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Original Research |

Effects of Exercise Amount and Intensity on Abdominal Obesity and Glucose Tolerance in Obese Adults: A Randomized TrialEffects of Exercise on Obesity and Glucose Intolerance

Robert Ross, PhD; Robert Hudson, MD, PhD; Paula J. Stotz, MSc; and Miu Lam, PhD
[+] Article, Author, and Disclosure Information

† Deceased.


From Queen's University, Kingston, Ontario, Canada.

Grant Support: By the Canadian Institutes of Health Research (grant OHN-63277).

Disclosures: Authors have disclosed no conflicts of interest. Forms can be viewed at www.acponline.org/authors/icmje/ConflictOfInterestForms.do?msNum=M14-1189.

Reproducible Research Statement:Study protocol: Published elsewhere (8). Statistical code: Available from Dr. Ross (e-mail, rossr@queensu.ca). Data set: Not available.

Requests for Single Reprints: Robert Ross, PhD, School of Kinesiology and Health Studies, Queen's University, 28 Division Street, Kingston, Ontario K7L 3N6, Canada; e-mail, rossr@queensu.ca.

Current Author Addresses: Dr. Ross and Ms. Stotz: School of Kinesiology and Health Studies, Queen's University, 28 Division Street, Kingston, Ontario K7L 3N6, Canada.

Dr. Lam: Department of Public Health Sciences, Queen's University, 62 Fifth Field Company Lane, Kingston, Ontario K7L 3N6, Canada.

Author Contributions: Conception and design: R. Ross, R. Hudson, M. Lam.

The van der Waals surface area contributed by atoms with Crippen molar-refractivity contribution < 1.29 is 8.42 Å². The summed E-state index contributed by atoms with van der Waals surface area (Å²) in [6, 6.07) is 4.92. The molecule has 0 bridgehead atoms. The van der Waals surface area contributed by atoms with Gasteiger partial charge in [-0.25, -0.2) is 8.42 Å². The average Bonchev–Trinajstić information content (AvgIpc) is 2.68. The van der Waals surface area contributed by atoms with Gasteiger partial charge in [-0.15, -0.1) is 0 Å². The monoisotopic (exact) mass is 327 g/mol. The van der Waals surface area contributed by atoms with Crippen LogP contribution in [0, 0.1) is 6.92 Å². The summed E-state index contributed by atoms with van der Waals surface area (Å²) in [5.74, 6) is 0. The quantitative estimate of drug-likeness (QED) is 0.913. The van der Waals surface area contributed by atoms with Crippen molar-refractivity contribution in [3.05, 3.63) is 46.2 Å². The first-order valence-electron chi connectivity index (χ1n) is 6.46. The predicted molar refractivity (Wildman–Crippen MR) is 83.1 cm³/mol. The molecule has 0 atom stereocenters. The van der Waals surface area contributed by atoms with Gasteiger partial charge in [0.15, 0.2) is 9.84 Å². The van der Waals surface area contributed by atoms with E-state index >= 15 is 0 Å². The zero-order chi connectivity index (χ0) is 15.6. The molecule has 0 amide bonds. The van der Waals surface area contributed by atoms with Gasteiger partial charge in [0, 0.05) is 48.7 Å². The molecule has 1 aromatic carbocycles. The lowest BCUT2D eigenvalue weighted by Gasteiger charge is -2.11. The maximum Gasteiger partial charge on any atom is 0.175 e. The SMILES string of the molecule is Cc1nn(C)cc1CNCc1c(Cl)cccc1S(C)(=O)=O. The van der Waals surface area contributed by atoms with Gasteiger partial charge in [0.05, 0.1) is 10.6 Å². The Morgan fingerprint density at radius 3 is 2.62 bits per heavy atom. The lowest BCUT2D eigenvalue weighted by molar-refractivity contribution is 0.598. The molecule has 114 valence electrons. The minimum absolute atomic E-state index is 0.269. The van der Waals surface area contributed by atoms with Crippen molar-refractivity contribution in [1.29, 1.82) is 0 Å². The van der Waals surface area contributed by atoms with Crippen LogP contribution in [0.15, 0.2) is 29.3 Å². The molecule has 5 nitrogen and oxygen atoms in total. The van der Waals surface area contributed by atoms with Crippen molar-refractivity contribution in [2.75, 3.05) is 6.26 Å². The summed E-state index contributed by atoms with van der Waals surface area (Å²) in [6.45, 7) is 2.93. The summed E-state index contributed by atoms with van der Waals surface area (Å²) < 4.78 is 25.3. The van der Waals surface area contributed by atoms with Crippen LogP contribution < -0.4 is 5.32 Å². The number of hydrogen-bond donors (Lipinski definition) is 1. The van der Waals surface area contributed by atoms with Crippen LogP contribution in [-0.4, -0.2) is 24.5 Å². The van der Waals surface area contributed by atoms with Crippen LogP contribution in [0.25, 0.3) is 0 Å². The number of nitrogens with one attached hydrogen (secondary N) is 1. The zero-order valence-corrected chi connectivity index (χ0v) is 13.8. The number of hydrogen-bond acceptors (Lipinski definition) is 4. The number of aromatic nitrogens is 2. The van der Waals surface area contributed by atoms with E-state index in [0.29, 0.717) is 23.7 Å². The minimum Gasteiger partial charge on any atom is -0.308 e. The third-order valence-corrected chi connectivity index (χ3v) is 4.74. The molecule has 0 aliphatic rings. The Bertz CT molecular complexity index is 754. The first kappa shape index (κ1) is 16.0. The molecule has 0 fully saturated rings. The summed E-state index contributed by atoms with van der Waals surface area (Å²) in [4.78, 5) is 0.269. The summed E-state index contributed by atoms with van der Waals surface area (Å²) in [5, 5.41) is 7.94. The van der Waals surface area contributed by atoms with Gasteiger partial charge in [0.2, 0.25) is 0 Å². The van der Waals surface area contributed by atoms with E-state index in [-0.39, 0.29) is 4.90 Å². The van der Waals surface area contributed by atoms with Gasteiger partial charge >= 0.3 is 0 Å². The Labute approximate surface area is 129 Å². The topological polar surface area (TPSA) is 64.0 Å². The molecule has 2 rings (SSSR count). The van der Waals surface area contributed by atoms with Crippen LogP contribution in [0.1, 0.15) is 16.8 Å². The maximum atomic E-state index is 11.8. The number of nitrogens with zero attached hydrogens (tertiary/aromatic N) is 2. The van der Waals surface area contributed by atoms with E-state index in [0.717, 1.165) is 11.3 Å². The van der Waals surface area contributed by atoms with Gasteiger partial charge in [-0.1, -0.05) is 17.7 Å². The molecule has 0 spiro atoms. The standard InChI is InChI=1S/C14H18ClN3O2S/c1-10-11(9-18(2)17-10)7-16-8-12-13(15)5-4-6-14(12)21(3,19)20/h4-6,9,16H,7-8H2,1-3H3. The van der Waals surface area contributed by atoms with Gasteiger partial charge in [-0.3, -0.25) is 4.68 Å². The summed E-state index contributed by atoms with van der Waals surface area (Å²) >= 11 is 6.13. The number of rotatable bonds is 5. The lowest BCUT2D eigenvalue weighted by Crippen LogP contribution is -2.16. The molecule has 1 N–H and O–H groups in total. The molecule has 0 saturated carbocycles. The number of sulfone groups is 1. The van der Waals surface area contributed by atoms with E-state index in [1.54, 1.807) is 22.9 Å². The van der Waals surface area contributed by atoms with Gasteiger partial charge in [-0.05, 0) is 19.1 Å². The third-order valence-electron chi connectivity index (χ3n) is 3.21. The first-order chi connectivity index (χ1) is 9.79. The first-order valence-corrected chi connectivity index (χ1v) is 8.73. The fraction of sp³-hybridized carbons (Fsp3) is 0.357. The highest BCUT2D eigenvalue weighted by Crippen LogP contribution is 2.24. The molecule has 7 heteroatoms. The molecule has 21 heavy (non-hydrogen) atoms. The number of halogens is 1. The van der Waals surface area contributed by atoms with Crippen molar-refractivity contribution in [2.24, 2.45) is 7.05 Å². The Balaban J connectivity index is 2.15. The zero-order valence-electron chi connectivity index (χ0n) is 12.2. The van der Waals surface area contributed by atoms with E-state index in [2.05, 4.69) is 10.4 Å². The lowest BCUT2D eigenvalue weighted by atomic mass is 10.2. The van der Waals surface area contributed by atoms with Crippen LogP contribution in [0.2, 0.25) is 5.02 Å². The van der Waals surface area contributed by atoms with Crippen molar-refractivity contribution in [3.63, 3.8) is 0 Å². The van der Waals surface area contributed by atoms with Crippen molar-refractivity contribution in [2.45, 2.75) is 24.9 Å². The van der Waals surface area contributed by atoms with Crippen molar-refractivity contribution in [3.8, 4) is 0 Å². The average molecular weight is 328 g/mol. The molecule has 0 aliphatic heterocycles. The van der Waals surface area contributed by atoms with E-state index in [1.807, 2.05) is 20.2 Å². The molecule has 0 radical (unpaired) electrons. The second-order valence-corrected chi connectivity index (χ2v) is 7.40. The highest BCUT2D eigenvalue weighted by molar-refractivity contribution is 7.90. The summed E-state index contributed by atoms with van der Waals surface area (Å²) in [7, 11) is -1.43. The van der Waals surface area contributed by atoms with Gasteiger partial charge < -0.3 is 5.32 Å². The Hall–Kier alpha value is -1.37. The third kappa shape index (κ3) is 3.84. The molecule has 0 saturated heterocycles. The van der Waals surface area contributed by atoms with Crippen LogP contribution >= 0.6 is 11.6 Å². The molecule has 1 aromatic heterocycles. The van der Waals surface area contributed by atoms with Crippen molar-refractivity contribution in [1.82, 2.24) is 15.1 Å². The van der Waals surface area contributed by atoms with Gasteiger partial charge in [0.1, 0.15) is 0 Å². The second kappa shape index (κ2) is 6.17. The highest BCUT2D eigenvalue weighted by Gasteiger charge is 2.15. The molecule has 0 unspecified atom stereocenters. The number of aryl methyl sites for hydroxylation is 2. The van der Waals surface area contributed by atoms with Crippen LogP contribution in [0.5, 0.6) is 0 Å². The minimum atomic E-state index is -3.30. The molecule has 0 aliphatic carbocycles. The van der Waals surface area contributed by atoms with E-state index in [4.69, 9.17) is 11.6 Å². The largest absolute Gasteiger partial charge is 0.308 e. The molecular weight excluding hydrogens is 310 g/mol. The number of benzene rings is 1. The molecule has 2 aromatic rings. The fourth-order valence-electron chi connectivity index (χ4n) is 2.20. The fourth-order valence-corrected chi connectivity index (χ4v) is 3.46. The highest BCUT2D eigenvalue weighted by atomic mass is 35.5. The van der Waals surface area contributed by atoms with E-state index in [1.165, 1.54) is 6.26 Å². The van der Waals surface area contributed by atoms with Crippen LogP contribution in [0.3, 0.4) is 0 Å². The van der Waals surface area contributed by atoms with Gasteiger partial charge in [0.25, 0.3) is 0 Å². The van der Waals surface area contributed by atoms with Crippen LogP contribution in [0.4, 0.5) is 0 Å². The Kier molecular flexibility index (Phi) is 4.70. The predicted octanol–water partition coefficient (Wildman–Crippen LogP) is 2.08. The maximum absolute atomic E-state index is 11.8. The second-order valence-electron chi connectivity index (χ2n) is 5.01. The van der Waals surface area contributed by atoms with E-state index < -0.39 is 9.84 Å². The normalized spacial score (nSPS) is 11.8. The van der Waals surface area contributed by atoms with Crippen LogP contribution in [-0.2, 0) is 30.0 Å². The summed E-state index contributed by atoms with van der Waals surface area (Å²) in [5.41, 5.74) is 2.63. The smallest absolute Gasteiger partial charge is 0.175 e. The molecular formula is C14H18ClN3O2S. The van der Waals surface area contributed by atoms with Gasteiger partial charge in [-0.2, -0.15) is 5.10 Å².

Analysis and interpretation of the data: R. Ross, P.J. Stotz, M. Lam.

Drafting of the article: R. Ross, P.J. Stotz, M. Lam.

Critical revision of the article for important intellectual content: R. Ross, P.J. Stotz, M. Lam.

Final approval of the article: R. Ross, M. Lam.

Statistical expertise: M. Lam.

Obtaining of funding: R. Ross, R. Hudson, M. Lam.

Administrative, technical, or logistic support: R. Hudson, P.J. Stotz.

Collection and assembly of data: P.J. Stotz.


Ann Intern Med. 2015;162(5):325-334. doi:10.7326/M14-1189
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Background: Exercise reduces obesity and related glucose tolerance, but whether increasing exercise intensity offers additional benefit at fixed exercise amounts is unknown.

Objective: To determine the separate effects of exercise amount and intensity on abdominal obesity and glucose tolerance.

Design: 24-week, single-center, parallel-group trial from 2009 to 2013. (ClinicalTrials.gov: NCT00955071)

Setting: Kingston, Ontario, Canada.

Participants: 300 abdominally obese adults.

Intervention: Control (no exercise) (n = 75) or 5 weekly sessions of low-amount, low-intensity exercise (LALI) (180 and 300 kcal/session for women and men, respectively, at 50% of maximum oxygen consumption [V̇o2peak]) (n = 73); high-amount, low-intensity exercise (HALI) (360 and 600 kcal/session, respectively, at 50% of V̇o2peak) (n = 76); or high-amount, high-intensity exercise (HAHI) (360 and 600 kcal/session, respectively, at 75% of V̇o2peak) (n = 76). Daily unsupervised physical activity and sedentary time were measured by accelerometer.

Measurements: Waist circumference and 2-hour glucose level (primary outcomes) and cardiorespiratory fitness and measures of insulin action (secondary measurements).